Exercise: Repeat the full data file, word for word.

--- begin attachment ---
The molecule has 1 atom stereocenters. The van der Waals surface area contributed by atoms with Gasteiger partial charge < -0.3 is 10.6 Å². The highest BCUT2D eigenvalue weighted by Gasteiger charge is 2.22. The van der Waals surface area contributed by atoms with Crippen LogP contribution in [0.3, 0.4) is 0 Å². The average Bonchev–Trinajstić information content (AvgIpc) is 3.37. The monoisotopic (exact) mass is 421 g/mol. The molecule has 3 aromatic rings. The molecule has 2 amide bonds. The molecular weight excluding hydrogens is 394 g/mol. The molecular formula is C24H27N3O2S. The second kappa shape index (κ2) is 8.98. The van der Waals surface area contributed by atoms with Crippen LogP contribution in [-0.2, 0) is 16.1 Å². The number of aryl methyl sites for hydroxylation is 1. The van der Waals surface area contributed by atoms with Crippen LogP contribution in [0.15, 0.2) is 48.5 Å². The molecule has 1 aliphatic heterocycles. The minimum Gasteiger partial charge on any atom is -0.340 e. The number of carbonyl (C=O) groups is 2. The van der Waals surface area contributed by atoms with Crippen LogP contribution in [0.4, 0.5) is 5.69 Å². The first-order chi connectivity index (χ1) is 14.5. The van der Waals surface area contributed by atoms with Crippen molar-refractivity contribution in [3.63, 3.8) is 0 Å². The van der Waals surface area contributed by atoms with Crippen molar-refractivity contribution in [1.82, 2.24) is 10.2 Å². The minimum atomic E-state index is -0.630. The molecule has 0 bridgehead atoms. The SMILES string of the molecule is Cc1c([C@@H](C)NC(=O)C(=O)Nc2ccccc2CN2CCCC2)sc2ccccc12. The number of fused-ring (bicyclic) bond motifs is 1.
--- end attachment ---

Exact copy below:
The molecule has 1 atom stereocenters. The van der Waals surface area contributed by atoms with Gasteiger partial charge < -0.3 is 10.6 Å². The highest BCUT2D eigenvalue weighted by Gasteiger charge is 2.22. The van der Waals surface area contributed by atoms with Crippen LogP contribution in [0.3, 0.4) is 0 Å². The average Bonchev–Trinajstić information content (AvgIpc) is 3.37. The monoisotopic (exact) mass is 421 g/mol. The molecule has 3 aromatic rings. The molecule has 2 amide bonds. The molecular weight excluding hydrogens is 394 g/mol. The molecular formula is C24H27N3O2S. The second kappa shape index (κ2) is 8.98. The van der Waals surface area contributed by atoms with Crippen LogP contribution in [-0.2, 0) is 16.1 Å². The number of aryl methyl sites for hydroxylation is 1. The van der Waals surface area contributed by atoms with Crippen LogP contribution in [0.15, 0.2) is 48.5 Å². The molecule has 1 aliphatic heterocycles. The minimum Gasteiger partial charge on any atom is -0.340 e. The number of carbonyl (C=O) groups is 2. The van der Waals surface area contributed by atoms with Crippen LogP contribution in [0.4, 0.5) is 5.69 Å². The first-order chi connectivity index (χ1) is 14.5. The van der Waals surface area contributed by atoms with Crippen molar-refractivity contribution in [3.63, 3.8) is 0 Å². The van der Waals surface area contributed by atoms with Crippen molar-refractivity contribution in [1.82, 2.24) is 10.2 Å². The minimum atomic E-state index is -0.630. The molecule has 0 bridgehead atoms. The SMILES string of the molecule is Cc1c([C@@H](C)NC(=O)C(=O)Nc2ccccc2CN2CCCC2)sc2ccccc12. The number of fused-ring (bicyclic) bond motifs is 1.